Tuesday, November 19, 2013

Leveraging on W’African Economic Integration


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President Goodluck Jonathan
Crusoe Osagie reports on the forthcoming implementation of the Common External Tariff system in West Africa and concludes that the resulting customs union could be an opportunity for Nigeria to emerge as a global economic power like Russia and Brazil

With the January 1, 2015 target date for the implementation of the West African Common External Tariff (CET) approaching with menacing speed, Nigeria may yet be racing towards another missed opportunity to stand its ground as the indisputable economic power house of the African continent.

Tariff for All
When a group of countries form a customs union they must introduce a common external tariff. The same customs duties, import quotas, preferences or other non-tariff barriers to trade apply to all goods entering the area, regardless of which country within the area they are entering.
It is supposed to be designed to end re-exportation; but it may also inhibit imports from countries outside the customs union and thereby diminish consumer choice and support protectionism of industries based within the customs union.
The common external tariff is a mild form of economic union, but may lead to further types of economic integration. In addition to having the same customs duties, the countries may have other common trade policies, such as having the same quotas, preferences or other non-tariff trade regulations apply to all goods entering the area, regardless of which country within the area they are entering.
Important examples of Common External Tariff are that of the Mercosur countries (Brazil, Argentina, Venezuela, Paraguay and Uruguay) as well as the Common Customs Tariff of the Customs Union of Belarus, Kazakhstan and Russia. Similar to free trade areas, however external countries have to pay tax on goods and services that are entering.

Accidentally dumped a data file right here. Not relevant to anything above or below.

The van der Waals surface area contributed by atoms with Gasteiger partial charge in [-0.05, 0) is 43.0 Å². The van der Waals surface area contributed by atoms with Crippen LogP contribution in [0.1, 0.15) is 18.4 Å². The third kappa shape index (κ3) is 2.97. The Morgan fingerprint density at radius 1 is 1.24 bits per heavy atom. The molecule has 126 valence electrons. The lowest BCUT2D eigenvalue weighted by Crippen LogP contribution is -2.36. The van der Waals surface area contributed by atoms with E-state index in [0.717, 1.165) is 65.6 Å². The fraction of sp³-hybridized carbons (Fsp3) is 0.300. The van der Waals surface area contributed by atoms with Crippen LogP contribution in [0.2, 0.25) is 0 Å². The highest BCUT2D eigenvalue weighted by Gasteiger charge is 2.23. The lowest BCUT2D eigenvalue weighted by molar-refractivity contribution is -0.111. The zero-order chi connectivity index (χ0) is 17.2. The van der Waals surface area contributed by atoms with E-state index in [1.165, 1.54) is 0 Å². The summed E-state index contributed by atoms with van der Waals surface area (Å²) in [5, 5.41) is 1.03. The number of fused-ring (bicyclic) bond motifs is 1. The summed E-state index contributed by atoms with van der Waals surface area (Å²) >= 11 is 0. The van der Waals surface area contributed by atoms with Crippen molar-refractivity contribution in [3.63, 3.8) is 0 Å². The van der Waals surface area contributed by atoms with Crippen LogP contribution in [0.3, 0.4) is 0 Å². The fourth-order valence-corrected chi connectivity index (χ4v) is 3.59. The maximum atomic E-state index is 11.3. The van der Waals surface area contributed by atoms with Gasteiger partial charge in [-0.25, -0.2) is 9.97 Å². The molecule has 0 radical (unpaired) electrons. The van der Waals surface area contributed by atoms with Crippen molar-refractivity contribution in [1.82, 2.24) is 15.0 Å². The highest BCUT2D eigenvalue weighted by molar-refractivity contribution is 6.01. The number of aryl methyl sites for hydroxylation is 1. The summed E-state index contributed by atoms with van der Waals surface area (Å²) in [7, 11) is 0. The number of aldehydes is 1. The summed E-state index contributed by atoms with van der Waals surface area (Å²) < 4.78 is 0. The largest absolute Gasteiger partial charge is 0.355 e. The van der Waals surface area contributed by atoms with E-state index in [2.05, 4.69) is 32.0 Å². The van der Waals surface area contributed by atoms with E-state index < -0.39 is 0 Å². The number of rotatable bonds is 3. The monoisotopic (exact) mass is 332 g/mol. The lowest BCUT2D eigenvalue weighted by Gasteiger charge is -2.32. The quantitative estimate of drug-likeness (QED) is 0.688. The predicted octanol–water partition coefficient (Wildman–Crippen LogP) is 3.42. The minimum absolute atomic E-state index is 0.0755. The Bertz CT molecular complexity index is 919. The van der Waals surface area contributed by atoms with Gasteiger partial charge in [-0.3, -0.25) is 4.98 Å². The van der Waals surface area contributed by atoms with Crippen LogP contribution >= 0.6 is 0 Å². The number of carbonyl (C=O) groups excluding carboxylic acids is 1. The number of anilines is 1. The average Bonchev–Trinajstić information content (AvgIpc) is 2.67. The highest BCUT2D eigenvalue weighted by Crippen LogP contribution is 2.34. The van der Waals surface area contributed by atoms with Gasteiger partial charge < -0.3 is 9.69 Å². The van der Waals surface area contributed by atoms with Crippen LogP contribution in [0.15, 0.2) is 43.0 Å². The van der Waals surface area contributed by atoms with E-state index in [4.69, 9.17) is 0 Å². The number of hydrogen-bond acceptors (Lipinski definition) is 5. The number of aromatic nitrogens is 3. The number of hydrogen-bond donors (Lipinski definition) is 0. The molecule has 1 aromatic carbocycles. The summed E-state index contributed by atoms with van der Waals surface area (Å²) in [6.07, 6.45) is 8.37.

The South American as well as the eastern European examples of the CET and the customs union nations stated above each have a country with the characteristics that Nigeria possesses in the West African region. At various social and economic levels, Brazil in South America and Russia in east Europe are to their regions what Nigeria could be in the West African region.

Potential Benefits
Similar to these nations in terms of population, land mass, agro ecological endowments as well as skilled manpower availability, Nigeria potentially could be the biggest beneficiary of the western African customs union expected to kickoff in January 2015.
Brazil and Russia effectively leveraged on size, capacity and resources as well as other more latent factors and have since become the leading powers not just in their sub regions but also in the entire world.
Before they kicked off the economic union with their neighbours, they took all the steps necessary to ensure that they took full advantage of all the nations’ God-given socio economic endowments which, within a relatively short time, helped them emerge as some of the world leading economies resulting in the now popular global economic acronym referred to as BRICS (Brazil, Russia, India, China and South Africa).

Different View
Analysts say the same is not the case for Nigeria, warning that the country appears to be heading into the proposed economic union with its West African neighbours, without properly dimensioning the risks and rewards and how best Nigeria can puts its natural and positional gifts to use to ensure that it takes full advantage of the opportunities inherent in the regional integration move.